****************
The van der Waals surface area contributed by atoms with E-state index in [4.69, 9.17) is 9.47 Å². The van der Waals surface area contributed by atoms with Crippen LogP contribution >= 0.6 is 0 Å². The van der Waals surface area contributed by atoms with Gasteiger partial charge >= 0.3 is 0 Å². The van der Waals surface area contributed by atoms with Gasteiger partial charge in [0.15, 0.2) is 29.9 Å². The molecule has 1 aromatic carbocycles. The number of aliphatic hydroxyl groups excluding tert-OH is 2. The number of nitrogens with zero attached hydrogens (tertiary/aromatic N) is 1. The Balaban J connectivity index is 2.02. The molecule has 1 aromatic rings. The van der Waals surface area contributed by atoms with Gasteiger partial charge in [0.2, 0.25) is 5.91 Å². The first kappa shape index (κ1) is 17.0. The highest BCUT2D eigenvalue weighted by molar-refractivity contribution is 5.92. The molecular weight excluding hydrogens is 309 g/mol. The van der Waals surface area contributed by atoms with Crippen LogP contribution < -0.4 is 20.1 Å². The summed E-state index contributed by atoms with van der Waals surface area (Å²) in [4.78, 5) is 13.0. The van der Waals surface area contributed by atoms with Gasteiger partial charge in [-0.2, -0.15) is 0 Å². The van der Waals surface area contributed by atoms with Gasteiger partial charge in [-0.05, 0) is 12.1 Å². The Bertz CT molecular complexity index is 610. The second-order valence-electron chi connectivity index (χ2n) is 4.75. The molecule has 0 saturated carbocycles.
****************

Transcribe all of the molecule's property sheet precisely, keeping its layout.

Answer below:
The van der Waals surface area contributed by atoms with E-state index in [4.69, 9.17) is 9.47 Å². The van der Waals surface area contributed by atoms with Crippen LogP contribution >= 0.6 is 0 Å². The van der Waals surface area contributed by atoms with Gasteiger partial charge >= 0.3 is 0 Å². The van der Waals surface area contributed by atoms with Gasteiger partial charge in [0.15, 0.2) is 29.9 Å². The molecule has 1 aromatic carbocycles. The number of aliphatic hydroxyl groups excluding tert-OH is 2. The number of nitrogens with zero attached hydrogens (tertiary/aromatic N) is 1. The Balaban J connectivity index is 2.02. The molecule has 1 aromatic rings. The van der Waals surface area contributed by atoms with Gasteiger partial charge in [0.2, 0.25) is 5.91 Å². The first kappa shape index (κ1) is 17.0. The highest BCUT2D eigenvalue weighted by molar-refractivity contribution is 5.92. The molecular weight excluding hydrogens is 309 g/mol. The van der Waals surface area contributed by atoms with Crippen LogP contribution < -0.4 is 20.1 Å². The summed E-state index contributed by atoms with van der Waals surface area (Å²) in [4.78, 5) is 13.0. The van der Waals surface area contributed by atoms with Gasteiger partial charge in [-0.2, -0.15) is 0 Å². The van der Waals surface area contributed by atoms with Gasteiger partial charge in [-0.05, 0) is 12.1 Å². The Bertz CT molecular complexity index is 610. The second-order valence-electron chi connectivity index (χ2n) is 4.75. The molecule has 0 saturated carbocycles.